The 2012 election season is just behind us, but before the next one begins, we need to take a serious look at the increasing role that money is playing in influencing political outcomes.
This year official federal-election spending was projected to surpass $5.8-billion, compared with $3.1-billion in 2000. And in the wake of Citizens United, the Supreme Court case that barred the government from restricting the amount of money that corporations could spend on political campaigns, unidentified groups shelled out over $200-million to influence campaigns, with the likely real (unreported) amount several times larger.
The danger in giving money an outsized role in shaping politics is that it has the potential to foster a government that is most responsive to interest groups with access and resources. Hidden and unaccountable political spending is especially worrisome.
Colleges and universities, which control over $400-billion in endowment investments, have a clear and urgent responsibility to ensure that the companies in which they are invested are engaging in political activities that align with colleges' core missions.
As shareholders, colleges have a duty to ensure that profits are not made at the expense of the environment, human rights, democratic accountability, and the larger public good. It is crucial that colleges behave like responsible investors, to model appropriate standards for the students of today—the leaders of tomorrow.
After all, the primary mission of colleges is to educate the next generation and to provide the best preparation possible for people to lead meaningful and rewarding lives. This includes shaping ethical global citizens who will use their knowledge and skills to serve the broader community.
That is why the New School Advisory Committee on Investor Responsibility last month submitted a letter to the Securities and Exchange Commission calling for disclosure of political spending by public corporations.
The committee, known as ACIR, is a body of trustees, faculty, staff, and students charged with incorporating consideration of social, environmental, and corporate-governance issues into the management of our endowment investments. We have joined the growing chorus of over 300,000 shareholders, corporate-law experts, and citizens urging the SEC to use its rule-making authority to require disclosure of corporate campaign financing.
At present, companies are not required to disclose any information regarding the money they spend to influence political outcomes. Without mandatory disclosure, it is impossible for shareholders or taxpayers to effectively monitor the use of corporate resources for political activities.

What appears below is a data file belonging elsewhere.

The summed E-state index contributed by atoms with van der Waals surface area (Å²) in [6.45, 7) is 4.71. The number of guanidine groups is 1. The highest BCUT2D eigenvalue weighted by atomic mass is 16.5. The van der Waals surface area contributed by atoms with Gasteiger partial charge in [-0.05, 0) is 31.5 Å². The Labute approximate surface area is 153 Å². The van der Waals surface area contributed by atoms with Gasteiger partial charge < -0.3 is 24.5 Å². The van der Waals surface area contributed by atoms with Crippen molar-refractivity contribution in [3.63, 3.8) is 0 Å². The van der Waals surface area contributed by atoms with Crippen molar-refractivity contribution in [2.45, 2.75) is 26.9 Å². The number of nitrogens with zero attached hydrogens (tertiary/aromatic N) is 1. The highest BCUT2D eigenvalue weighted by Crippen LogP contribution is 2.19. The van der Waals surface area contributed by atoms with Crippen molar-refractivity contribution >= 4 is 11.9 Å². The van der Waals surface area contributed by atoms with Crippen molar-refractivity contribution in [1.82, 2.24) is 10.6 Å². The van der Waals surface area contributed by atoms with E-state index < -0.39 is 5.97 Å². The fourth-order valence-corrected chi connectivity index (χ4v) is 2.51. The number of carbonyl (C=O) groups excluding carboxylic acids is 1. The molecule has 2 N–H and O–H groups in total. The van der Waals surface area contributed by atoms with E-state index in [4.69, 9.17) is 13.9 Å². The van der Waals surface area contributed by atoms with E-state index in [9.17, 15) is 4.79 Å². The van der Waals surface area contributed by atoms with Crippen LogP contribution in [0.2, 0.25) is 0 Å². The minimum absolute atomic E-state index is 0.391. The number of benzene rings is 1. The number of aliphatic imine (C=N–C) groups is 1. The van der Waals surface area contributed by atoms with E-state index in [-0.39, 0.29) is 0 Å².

As the Supreme Court recognized in Citizens United, "prompt disclosure of expenditures can provide shareholders and citizens with the information needed to hold corporations and elected officials accountable for their positions and supporters. Shareholders can then determine whether their corporation's political speech advances the corporation's interests in making profits, and citizens can see whether elected officials are 'in the pocket' of so-called moneyed interests."
In other words, disclosure of material corporate political spending would allow shareholders to track the spending practices of the corporations they own, provide the information necessary for colleges to invest prudently and in line with their missions, and illuminate the activities of corporations in the elections that govern this nation.
The ACIR of the New School, working with the Responsible Endowments Coalition, is making this issue a priority because we believe that our democracy is being harmed, and that as investors we have the right and need to know if and how the companies in which we are invested are paying to play.
Despite the Supreme Court's endorsement of spending disclosure as an alternative to the spending limits that the court overturned, not a single federal law or rule requires disclosure for corporate "soft money" political donations—no matter how astronomical the sum. The Disclose Act, which if passed would require organizations to disclose their financing sources, has languished in Congress.
Although a few states, like Massachusetts and California, now require independent expenditure campaigns to disclose their donors, the haphazard patchwork of state rules is woefully inadequate in the face of the big-money deluge for federal elections and the special-interest lobbying that spans state borders. And while some major companies, among them Intel and Target, have given in to pressure from shareholders including state pension funds and foundations to agree to some limited political-spending disclosure, those voluntary efforts cover just a small share of corporate political spending.
New, mandatory SEC disclosure rules would require meaningful political-spending openness for all publicly traded companies, and would be a critical step toward restoring accountability.
In the meantime, institutions of higher education can join the New School in supporting shareholder resolutions calling for political and lobbying expenditure disclosures, now pending at over 100 companies. As major investors and institutions with a modicum of credibility, colleges should vocally support both the mandatory and voluntary initiatives.
Money's role in influencing elections might only increase in years to come, which is why there has never been a more important time for colleges to demand to know how their nearly half a trillion dollars are being spent.